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Fix Housing First, which consists of more than 600 organizations, home building companies, and manufacturers, is pressing for a major stimulus package to stem the decline in home values, stabilize financial markets, and reignite consumer demand. To get the economy moving again, the coalition is urging Congress to support enhancements to the homebuyer tax credit and provide below-market 30-year fixed-rate mortgages for home purchases.
“If Congress enacts a meaningful tax credit, coupled with an aggressive interest rate buy-down program, we are confident that these measures will help to stabilize home prices, prevent future foreclosures, restore consumer confidence, and start creating jobs,” said Howard.
The coalition cites a similar plan that worked in 1975, when the nation was also in the midst of a recession. Congress then passed a short-term $2,000 tax credit for all new homes ($12,000 adjusted for today’s median home prices) along with subsidized mortgage rates. The stimulus jump-started the depressed economy and the effects continued after the measure expired.
“Entering this holiday season, we saw a sobering loss of more than half a million jobs in November, and major job cutbacks among the nation’s top employers are being announced daily,” said Howard. “We need to put a stop to this dangerous erosion on Main Street before it grows out of control.”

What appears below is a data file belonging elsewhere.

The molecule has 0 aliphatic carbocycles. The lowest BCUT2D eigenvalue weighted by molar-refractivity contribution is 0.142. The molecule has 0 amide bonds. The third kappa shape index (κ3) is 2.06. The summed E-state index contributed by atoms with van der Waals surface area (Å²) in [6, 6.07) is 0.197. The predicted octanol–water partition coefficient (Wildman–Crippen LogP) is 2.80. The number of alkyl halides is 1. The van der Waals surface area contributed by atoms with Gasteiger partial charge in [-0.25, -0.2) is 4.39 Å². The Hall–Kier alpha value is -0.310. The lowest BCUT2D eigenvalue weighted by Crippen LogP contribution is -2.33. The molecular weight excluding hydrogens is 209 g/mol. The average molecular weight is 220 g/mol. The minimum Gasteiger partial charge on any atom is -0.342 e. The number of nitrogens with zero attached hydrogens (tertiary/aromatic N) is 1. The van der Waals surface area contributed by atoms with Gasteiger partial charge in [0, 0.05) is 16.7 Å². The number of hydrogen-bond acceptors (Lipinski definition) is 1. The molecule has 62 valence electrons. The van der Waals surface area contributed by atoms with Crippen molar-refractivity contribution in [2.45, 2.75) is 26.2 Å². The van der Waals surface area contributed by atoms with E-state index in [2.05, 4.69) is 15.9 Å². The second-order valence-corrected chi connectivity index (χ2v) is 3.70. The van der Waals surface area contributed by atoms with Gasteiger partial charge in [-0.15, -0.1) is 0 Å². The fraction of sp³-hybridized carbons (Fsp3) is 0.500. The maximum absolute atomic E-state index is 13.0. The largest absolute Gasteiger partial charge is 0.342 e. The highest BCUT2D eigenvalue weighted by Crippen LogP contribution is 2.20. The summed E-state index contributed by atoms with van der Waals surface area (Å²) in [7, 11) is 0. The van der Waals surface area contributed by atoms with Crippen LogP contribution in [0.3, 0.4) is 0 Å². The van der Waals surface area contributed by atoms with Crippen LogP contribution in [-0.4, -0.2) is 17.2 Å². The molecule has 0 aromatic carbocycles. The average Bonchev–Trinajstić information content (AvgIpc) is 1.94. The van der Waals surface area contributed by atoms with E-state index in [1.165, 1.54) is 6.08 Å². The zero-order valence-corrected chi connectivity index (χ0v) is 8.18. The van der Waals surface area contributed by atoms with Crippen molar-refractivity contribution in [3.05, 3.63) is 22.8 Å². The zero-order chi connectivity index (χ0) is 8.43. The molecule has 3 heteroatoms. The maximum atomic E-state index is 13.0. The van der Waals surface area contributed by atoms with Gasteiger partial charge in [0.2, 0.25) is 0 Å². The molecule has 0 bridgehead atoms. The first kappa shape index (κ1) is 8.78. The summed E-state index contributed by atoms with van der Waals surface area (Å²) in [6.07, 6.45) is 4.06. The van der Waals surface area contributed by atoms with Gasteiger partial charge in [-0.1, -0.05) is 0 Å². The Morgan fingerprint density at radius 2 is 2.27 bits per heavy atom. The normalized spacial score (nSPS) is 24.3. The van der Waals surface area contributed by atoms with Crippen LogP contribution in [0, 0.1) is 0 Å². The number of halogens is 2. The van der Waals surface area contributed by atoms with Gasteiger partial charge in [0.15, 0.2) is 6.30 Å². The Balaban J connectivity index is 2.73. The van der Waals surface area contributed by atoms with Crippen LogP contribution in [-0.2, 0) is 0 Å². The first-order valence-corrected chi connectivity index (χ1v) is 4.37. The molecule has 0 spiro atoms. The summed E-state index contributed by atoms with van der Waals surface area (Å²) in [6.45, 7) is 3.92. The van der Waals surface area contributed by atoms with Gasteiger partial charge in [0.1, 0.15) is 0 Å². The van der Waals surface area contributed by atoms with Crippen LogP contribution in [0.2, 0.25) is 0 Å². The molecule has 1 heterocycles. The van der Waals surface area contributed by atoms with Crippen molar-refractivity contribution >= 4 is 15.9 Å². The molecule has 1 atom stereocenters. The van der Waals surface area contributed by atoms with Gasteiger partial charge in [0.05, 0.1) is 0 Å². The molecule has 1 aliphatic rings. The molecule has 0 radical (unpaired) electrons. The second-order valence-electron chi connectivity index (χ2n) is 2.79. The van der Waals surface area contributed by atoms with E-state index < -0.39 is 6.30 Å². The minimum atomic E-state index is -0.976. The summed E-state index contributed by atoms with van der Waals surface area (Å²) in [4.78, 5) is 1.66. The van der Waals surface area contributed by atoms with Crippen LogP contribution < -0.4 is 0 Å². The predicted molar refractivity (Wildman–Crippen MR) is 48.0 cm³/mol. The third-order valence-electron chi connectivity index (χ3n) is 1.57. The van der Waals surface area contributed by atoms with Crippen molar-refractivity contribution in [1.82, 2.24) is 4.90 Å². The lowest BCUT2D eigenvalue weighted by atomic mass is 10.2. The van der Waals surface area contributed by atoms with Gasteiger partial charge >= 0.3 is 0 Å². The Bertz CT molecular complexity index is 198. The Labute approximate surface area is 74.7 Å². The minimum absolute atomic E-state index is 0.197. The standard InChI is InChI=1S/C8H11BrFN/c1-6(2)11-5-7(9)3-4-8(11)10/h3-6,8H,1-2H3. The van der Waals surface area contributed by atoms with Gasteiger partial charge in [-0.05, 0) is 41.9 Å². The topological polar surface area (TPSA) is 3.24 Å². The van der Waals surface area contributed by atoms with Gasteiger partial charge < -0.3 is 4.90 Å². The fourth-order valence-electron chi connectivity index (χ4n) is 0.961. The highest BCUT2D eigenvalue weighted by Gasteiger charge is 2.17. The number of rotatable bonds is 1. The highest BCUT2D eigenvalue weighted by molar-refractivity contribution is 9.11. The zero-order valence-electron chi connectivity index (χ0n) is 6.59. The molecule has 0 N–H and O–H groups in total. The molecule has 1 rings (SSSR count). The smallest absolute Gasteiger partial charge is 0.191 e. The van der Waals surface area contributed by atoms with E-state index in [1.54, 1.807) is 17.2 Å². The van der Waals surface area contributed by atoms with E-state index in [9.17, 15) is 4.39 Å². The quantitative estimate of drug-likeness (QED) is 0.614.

Added Howard, “We are leaving no stone unturned in conveying to our government and the public the message that a housing stimulus is urgently needed, and that restoring demand for housing is the fastest and most effective way of reviving the economy.”
The housing stimulus proponents are calling for significant enhancements to the current $7,500 tax credit for first-time home buyers. Among the improvements:
• All primary home purchases between April 9, 2008 and Dec. 31, 2009 would be eligible.
• The credit amount would be increased to 10 percent of the price of the home, capped at 3.5 percent of FHA loan limits, bringing the credit to a range of roughly between $10,000 and $22,000.
• The current recapture provision would be eliminated. Repayment would only be required if the home were sold within three years.
• The credit would be available at the time of closing, making it easier to be used as a down payment.
The second component of the stimulus plan would provide qualified home buyers with 30-year fixed-rate mortgages at 2.99 percent on contracts closed until June 30, 2009 and 3.99 percent on closings between June 30 and Dec. 31, 2009.
The coalition has also announced its support for continuing foreclosure prevention measures to keep people in their homes.
To learn more about Fix Housing First, go to www.fixhousingfirst.com.
Publication date: 12/22/2008